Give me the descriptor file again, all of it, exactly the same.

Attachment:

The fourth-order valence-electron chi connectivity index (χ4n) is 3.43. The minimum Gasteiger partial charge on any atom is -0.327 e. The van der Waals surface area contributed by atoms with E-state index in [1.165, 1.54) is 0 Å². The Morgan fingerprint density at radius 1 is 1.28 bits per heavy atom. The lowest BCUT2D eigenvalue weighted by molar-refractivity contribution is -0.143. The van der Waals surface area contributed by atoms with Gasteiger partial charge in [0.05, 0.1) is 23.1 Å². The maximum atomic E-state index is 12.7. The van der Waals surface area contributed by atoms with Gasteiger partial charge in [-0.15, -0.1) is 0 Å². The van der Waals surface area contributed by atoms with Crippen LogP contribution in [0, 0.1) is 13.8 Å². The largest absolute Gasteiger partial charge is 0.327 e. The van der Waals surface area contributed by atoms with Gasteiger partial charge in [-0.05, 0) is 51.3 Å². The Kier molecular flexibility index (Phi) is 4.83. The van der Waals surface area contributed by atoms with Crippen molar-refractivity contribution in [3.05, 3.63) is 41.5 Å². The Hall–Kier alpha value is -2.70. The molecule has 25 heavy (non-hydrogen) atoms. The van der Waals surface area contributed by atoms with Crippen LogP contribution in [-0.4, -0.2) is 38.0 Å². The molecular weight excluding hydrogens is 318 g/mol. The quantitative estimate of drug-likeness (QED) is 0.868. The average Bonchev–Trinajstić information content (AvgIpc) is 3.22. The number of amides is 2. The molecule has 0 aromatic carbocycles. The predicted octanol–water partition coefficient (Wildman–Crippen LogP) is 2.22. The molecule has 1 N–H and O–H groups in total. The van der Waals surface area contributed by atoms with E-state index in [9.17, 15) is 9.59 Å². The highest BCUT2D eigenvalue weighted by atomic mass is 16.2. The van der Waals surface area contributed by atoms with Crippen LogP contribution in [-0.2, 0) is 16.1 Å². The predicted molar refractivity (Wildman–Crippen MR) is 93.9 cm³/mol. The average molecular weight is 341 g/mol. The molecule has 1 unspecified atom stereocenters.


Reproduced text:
The fourth-order valence-electron chi connectivity index (χ4n) is 3.43. The minimum Gasteiger partial charge on any atom is -0.327 e. The van der Waals surface area contributed by atoms with E-state index in [1.165, 1.54) is 0 Å². The Morgan fingerprint density at radius 1 is 1.28 bits per heavy atom. The lowest BCUT2D eigenvalue weighted by molar-refractivity contribution is -0.143. The van der Waals surface area contributed by atoms with Gasteiger partial charge in [0.05, 0.1) is 23.1 Å². The maximum atomic E-state index is 12.7. The van der Waals surface area contributed by atoms with Gasteiger partial charge in [-0.15, -0.1) is 0 Å². The van der Waals surface area contributed by atoms with Crippen LogP contribution in [0, 0.1) is 13.8 Å². The largest absolute Gasteiger partial charge is 0.327 e. The van der Waals surface area contributed by atoms with Gasteiger partial charge in [-0.05, 0) is 51.3 Å². The Kier molecular flexibility index (Phi) is 4.83. The van der Waals surface area contributed by atoms with Crippen molar-refractivity contribution in [3.05, 3.63) is 41.5 Å². The Hall–Kier alpha value is -2.70. The molecule has 25 heavy (non-hydrogen) atoms. The van der Waals surface area contributed by atoms with Crippen LogP contribution in [-0.4, -0.2) is 38.0 Å². The molecular weight excluding hydrogens is 318 g/mol. The quantitative estimate of drug-likeness (QED) is 0.868. The average Bonchev–Trinajstić information content (AvgIpc) is 3.22. The number of amides is 2. The molecule has 0 aromatic carbocycles. The predicted octanol–water partition coefficient (Wildman–Crippen LogP) is 2.22. The molecule has 1 N–H and O–H groups in total. The van der Waals surface area contributed by atoms with E-state index in [9.17, 15) is 9.59 Å². The highest BCUT2D eigenvalue weighted by atomic mass is 16.2. The van der Waals surface area contributed by atoms with Crippen LogP contribution in [-0.2, 0) is 16.1 Å². The predicted molar refractivity (Wildman–Crippen MR) is 93.9 cm³/mol. The average molecular weight is 341 g/mol. The molecule has 1 unspecified atom stereocenters.